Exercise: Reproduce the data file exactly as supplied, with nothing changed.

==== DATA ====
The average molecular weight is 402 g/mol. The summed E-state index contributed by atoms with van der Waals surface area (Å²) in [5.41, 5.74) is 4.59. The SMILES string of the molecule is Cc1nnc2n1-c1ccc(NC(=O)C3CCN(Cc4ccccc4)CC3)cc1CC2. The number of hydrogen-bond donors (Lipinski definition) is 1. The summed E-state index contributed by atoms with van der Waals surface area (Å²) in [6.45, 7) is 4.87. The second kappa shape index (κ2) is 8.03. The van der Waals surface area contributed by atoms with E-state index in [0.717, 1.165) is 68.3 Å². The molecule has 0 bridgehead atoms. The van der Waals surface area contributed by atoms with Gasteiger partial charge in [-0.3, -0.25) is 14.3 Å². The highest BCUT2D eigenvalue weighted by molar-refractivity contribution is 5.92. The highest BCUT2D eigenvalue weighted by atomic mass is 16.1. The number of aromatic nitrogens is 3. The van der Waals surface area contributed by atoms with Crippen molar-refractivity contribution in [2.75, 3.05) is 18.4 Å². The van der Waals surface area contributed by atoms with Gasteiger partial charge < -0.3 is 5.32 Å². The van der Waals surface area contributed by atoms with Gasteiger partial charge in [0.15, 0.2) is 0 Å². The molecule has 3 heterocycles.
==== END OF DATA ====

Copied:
The average molecular weight is 402 g/mol. The summed E-state index contributed by atoms with van der Waals surface area (Å²) in [5.41, 5.74) is 4.59. The SMILES string of the molecule is Cc1nnc2n1-c1ccc(NC(=O)C3CCN(Cc4ccccc4)CC3)cc1CC2. The number of hydrogen-bond donors (Lipinski definition) is 1. The summed E-state index contributed by atoms with van der Waals surface area (Å²) in [6.45, 7) is 4.87. The second kappa shape index (κ2) is 8.03. The van der Waals surface area contributed by atoms with E-state index in [0.717, 1.165) is 68.3 Å². The molecule has 0 bridgehead atoms. The van der Waals surface area contributed by atoms with Gasteiger partial charge in [-0.3, -0.25) is 14.3 Å². The highest BCUT2D eigenvalue weighted by molar-refractivity contribution is 5.92. The highest BCUT2D eigenvalue weighted by atomic mass is 16.1. The number of aromatic nitrogens is 3. The van der Waals surface area contributed by atoms with Crippen molar-refractivity contribution in [2.75, 3.05) is 18.4 Å². The van der Waals surface area contributed by atoms with Gasteiger partial charge < -0.3 is 5.32 Å². The van der Waals surface area contributed by atoms with Gasteiger partial charge in [0.15, 0.2) is 0 Å². The molecule has 3 heterocycles.